Just start Task Manager, and you get a glimpse of it and if you open perfmon there are countless ways to measure memory, disk and so forth.

This is where we start getting into System Commit and the pagefile.  And the addressable range is based on 32 or 64 bit compliant hardware and OS, and the application running in 32 bit you might take a hit.  I just depends.

I just wanted to start with the basics, we can take this as deep in the weeds as you want.

The questions your asking are easy to find.  There are plenty of tools that will show you what is really happening with your memory.  

You probably won't know unless you take a baseline now, look at the fundamentals which is what I started with and build from there so there is complete understanding where all the bottlenecks are and they are everywhere.  All we can do, is learn that information, knowledge is power.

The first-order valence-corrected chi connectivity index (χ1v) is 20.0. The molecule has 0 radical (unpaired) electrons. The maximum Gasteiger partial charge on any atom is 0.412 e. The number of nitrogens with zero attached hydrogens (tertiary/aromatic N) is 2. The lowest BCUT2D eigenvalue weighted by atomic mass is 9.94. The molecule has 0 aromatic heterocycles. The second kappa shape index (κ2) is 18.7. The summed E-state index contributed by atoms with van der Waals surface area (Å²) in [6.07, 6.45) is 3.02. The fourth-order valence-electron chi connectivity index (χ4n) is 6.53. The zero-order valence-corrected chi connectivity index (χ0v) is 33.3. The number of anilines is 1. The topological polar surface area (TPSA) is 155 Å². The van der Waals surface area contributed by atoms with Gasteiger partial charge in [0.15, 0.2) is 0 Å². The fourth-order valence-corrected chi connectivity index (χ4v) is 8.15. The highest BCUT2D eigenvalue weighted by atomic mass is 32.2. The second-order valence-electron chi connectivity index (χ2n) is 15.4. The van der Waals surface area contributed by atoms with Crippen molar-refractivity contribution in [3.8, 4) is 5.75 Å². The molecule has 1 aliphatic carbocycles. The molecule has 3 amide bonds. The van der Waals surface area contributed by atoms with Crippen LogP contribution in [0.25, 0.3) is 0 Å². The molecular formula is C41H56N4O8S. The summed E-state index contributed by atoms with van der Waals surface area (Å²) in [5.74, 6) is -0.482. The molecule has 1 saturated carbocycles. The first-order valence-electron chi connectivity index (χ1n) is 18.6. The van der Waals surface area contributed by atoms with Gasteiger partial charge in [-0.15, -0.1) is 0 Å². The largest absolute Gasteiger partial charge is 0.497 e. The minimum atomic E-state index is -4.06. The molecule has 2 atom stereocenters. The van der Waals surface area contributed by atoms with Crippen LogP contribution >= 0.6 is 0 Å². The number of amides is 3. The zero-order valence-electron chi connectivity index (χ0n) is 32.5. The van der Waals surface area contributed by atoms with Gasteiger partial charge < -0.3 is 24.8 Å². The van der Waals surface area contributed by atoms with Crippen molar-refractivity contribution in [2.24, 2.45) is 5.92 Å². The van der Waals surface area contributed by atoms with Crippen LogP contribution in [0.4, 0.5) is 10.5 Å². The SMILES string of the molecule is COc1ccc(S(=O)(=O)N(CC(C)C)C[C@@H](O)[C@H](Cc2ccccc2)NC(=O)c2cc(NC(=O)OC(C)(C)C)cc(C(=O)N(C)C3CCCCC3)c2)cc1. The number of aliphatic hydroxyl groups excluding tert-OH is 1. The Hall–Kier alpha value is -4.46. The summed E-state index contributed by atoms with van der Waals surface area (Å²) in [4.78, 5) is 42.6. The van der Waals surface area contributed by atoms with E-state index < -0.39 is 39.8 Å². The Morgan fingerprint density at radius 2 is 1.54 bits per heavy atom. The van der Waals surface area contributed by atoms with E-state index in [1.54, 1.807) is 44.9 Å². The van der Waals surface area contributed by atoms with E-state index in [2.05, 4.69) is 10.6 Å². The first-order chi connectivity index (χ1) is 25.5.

And if anyone says this or that is not on the table, look at that first.
Brian MurphyIT ArchitectCommented:
If you would like to jump start and start looking at I/O download the free Microsoft Tool

This next tool will show you a little higher view, you can look at any process and you will be amazed the dll's attached to that process.  Hint, start look at "Reserved Memory"

If you want to see your hard drive in action, this tool runs in the system tray

This tool is used by developers to maximize memory use.  You can run it as is or have it run a process like any .EXE to start a game or what not and tell you everything it did in RAM